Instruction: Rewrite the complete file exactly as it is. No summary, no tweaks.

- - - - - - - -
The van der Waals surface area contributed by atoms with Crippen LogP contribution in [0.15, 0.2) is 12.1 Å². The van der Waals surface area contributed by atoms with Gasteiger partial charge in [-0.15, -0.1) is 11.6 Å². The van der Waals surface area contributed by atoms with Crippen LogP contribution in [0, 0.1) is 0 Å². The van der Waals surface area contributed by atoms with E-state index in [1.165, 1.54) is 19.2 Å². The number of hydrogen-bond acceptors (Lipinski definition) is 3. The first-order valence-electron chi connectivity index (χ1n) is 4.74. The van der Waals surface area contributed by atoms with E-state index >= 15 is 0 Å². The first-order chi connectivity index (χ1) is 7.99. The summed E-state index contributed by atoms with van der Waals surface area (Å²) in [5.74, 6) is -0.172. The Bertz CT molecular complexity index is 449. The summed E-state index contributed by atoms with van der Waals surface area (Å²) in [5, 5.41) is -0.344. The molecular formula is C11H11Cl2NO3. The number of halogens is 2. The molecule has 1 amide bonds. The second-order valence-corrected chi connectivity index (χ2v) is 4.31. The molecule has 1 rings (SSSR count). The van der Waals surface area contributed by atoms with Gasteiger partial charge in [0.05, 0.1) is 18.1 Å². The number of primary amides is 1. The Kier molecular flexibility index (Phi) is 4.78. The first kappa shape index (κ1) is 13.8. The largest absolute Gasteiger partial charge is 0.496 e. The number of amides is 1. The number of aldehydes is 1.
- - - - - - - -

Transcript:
The van der Waals surface area contributed by atoms with Crippen LogP contribution in [0.15, 0.2) is 12.1 Å². The van der Waals surface area contributed by atoms with Gasteiger partial charge in [-0.15, -0.1) is 11.6 Å². The van der Waals surface area contributed by atoms with Crippen LogP contribution in [0, 0.1) is 0 Å². The van der Waals surface area contributed by atoms with E-state index in [1.165, 1.54) is 19.2 Å². The number of hydrogen-bond acceptors (Lipinski definition) is 3. The first-order valence-electron chi connectivity index (χ1n) is 4.74. The van der Waals surface area contributed by atoms with E-state index >= 15 is 0 Å². The first-order chi connectivity index (χ1) is 7.99. The summed E-state index contributed by atoms with van der Waals surface area (Å²) in [5.74, 6) is -0.172. The Bertz CT molecular complexity index is 449. The summed E-state index contributed by atoms with van der Waals surface area (Å²) in [5, 5.41) is -0.344. The molecular formula is C11H11Cl2NO3. The number of halogens is 2. The molecule has 1 amide bonds. The second-order valence-corrected chi connectivity index (χ2v) is 4.31. The molecule has 1 rings (SSSR count). The van der Waals surface area contributed by atoms with Gasteiger partial charge in [0.05, 0.1) is 18.1 Å². The number of primary amides is 1. The Kier molecular flexibility index (Phi) is 4.78. The first kappa shape index (κ1) is 13.8. The largest absolute Gasteiger partial charge is 0.496 e. The number of amides is 1. The number of aldehydes is 1.